On That Note

Bellamy belting during Muse's "Stockholm Syndrome" of their inaugural Wembley performance.
The progression of the rock genre has yielded a healthy amount of diversity of music that falls under said umbrella of "rock."  Muse's "Stockholm Syndrome" is a great example of this reality and arguably a defining song of contemporary rock.  I find myself having a decent amount of difficulty writing this post because the song is all over the place.  

Embedded in minor tonality like so much of their other music, "Stockholm Syndrome" is not a typical rock song.  Forget a I, IV, VI, V - Syndrome brings a richer musical structure to the table.  Technically demanding for each of its instrumentalists (vocal, guitar, bass, drums), this complexity and, at times, schizophrenic quality (namely in the guitar), arguably reflects the psychological phenomenon of the same name.  Irrational elements, especially when blended together, found in the irritable guitar, driving synth, and somewhat abnormal drum pattern lend themselves to a potential 'out of one's right mind' take-away from listening.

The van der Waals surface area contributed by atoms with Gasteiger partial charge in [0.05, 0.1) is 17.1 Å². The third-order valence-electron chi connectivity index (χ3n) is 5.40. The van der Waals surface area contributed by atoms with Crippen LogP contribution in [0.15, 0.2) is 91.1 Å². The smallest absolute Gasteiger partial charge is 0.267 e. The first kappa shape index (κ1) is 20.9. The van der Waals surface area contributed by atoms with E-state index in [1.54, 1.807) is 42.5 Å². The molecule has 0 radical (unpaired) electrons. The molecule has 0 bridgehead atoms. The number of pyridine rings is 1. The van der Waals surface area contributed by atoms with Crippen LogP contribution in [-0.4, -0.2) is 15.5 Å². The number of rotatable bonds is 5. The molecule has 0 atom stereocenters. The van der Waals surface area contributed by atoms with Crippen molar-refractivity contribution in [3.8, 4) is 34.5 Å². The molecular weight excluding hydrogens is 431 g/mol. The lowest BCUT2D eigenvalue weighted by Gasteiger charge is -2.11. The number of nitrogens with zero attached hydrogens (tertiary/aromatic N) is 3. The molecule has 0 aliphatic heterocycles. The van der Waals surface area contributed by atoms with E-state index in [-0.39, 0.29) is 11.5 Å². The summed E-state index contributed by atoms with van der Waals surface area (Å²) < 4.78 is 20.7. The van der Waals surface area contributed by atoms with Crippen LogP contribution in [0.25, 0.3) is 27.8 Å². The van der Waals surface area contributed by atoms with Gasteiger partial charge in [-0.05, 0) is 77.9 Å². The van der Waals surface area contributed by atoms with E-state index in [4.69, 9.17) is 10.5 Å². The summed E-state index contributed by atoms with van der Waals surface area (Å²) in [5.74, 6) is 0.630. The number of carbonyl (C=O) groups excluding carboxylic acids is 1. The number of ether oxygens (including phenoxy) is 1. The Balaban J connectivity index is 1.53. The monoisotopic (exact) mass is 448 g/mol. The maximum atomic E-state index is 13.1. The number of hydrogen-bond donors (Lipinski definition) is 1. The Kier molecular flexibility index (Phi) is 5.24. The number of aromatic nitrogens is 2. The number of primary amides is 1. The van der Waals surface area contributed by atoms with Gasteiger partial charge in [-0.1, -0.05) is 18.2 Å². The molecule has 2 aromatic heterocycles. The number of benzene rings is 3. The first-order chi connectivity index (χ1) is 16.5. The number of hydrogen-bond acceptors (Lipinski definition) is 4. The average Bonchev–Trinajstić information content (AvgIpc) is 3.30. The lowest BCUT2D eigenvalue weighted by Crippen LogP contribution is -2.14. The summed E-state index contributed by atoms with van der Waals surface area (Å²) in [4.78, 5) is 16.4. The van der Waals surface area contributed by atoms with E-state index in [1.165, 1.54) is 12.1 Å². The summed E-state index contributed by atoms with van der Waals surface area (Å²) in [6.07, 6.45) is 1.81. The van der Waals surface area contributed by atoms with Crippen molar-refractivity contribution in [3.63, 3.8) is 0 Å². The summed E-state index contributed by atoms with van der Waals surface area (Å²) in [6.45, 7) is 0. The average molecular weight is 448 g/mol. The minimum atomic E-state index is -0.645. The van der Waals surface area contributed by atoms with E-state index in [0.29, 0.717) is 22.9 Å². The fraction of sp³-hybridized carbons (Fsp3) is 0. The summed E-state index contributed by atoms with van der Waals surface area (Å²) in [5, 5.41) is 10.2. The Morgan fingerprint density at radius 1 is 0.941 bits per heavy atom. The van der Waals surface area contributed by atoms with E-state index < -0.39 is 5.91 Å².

Who down-tunes during a live performance besides maybe Jimmy Paige?  Bellamy and Wolstenholme receive nothing but my respect, as seen in the captioned link.  "Stockholm Syndrome," leaning more on the "harder" end of the spectrum, is a healthy blend of Muse's ability to support and sustain any flare they may demonstrate with legitimate musicianship.  Save "Butterflies and Hurricanes," this track was the band's most difficult for me to warm up to.  Sometimes a song is worth listening to more than once.

Until next time

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